At the core of the new concept applied by the TopClosure® 3S System is the distribution of forces needed to stretch the skin on a relatively wide area of adherence, away from the traumatized wound edges, using selective vector-oriented forces. TopClosure’s strong topical adherence to the underlying skin enables the application of significant pull to the skin with relatively minimal tangential shear stress, avoiding pain and excessive skin damage. The applied local tangential force needed to detach the TopClosure® 3S System’s AP from the skin was measured in our laboratory to be 8 kg, and shear stress was calculated to be applied for suturing and at the AP (Table 3), indicating the 0.0008 kg/mm2. Although specific modulation factors should be applied when comparing detachment shear stress of the AP to the normal stress inflicted on tissues by sutures, the magnitude of order of these shear stress is in the range of 10−3–10−5 times the maximal stress that can be inflicted to the skin by the various nylon sutures, indicating a substantial difference in the stress applied to tissue by the TopClosure® 3S System compared with sutures (Table 2). About the same difference in magnitude of order (10−3–10−5) was determined for the shear stress and normal stress when 0.8 kg was applied for suturing and for pull on the AP (Table 3), indicating the advantage of the use of this system in relieving scar tension.
Application of mechanical creep for skin stretching
Experimental studies of tissue stretching by expansion over the course of a few weeks revealed histological changes in soft tissue during gradual expansion [17, 18, 19, 20, 21, 22]. Qualitative microscopic analysis of the skin covering the tissue expander revealed a rapid thinning of the dermis and the panniculus carnosus muscle, mainly in the first 2 weeks, with no significant change in the epidermis. More compact and larger bundles of collagen fibers were observed in the thinned expanded dermis .
The TopClosure® 3S Systems can, in many instances, replace tissue expanders by using gradual and slow skin stretching paced over a few days to several weeks (Table 1; Fig 6a–h). When indicated for scar or tumor removal, an integrated constant force over time is expected to affect the skin in a manner similar to tissue expanders. This is achieved by utilizing the mechanical creep properties of tissues but with much more flexible distance, close to and/or distant from the lesion’s edges. TopClosure® can be applied to stretch skin in various body sites and in multidirectional, multiforce vectors, more specifically applied to affect the needed stretch direction, for skin relaxation, elongation and expansion. The TopClosure® 3S System has been applied in clinical cases for noninvasive preoperative treatment, replacing tissue expanders.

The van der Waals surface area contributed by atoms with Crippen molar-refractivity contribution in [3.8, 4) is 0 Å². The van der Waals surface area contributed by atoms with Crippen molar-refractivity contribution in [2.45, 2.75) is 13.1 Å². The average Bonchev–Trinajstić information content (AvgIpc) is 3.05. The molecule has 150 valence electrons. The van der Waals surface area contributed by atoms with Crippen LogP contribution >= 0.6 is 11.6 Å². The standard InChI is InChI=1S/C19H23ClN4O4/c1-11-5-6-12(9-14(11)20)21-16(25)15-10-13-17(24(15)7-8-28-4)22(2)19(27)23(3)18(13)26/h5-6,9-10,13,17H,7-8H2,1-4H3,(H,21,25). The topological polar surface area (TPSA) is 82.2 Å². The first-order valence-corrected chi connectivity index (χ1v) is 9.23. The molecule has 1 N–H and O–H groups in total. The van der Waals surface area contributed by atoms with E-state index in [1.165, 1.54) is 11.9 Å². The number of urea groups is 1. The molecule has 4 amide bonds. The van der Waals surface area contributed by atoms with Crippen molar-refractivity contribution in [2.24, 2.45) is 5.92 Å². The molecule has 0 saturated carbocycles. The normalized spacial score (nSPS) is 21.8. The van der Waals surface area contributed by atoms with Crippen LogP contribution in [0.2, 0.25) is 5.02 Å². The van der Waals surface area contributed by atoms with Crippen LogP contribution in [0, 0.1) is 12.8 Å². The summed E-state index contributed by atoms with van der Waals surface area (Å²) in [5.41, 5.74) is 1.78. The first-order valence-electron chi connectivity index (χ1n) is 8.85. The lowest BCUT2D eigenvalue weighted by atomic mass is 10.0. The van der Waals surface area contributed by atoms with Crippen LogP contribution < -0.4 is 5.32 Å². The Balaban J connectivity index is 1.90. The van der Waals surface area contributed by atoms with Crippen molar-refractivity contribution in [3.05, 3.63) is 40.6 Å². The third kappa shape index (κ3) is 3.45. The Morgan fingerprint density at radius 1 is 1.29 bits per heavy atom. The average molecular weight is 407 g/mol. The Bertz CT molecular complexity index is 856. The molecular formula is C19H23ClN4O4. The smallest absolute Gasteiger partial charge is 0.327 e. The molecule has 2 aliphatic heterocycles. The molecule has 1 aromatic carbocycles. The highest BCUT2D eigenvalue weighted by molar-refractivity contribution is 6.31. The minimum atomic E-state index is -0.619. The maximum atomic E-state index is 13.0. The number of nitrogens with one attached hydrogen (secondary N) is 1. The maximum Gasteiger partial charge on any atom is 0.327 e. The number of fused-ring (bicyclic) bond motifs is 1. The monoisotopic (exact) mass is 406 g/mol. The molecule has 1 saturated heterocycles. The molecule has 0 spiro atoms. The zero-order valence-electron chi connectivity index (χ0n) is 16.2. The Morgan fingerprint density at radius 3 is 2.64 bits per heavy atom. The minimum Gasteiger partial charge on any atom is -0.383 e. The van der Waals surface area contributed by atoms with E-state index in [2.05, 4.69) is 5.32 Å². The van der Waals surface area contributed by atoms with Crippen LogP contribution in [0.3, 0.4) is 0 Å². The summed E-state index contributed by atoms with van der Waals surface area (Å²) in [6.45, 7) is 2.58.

Application of stress relaxation for skin stretching
Stress relaxation is another biomechanical property of soft tissue behavior which describes the time-dependent decay of stress as the applied strain is held constant. The quasilinear viscoelastic constitutive model is one of the methods of characterizing stress relaxation behavior of skin. Stress relaxation allows skin to stretch intraoperatively beyond its inherent extensibility in a short period of time. As a result of skin stretching, wound closing tension decreases over time, allowing primary closure of relatively large defects . Load cycling of skin implies an incremental increase in the length of the skin .
It has been shown that cyclical stretching of the skin can result in biochemical changes within a short period of time. Ryan’s  research manifests an immunohistochemical analysis for epidermal proliferation, which showed a strong response to cyclical stretch as soon as one hour following stimulation, and significantly greater EGF elevation occurred in the cyclical stretch group. These results support previous suggestions that cyclical force is preferable for stimulating growth than static force.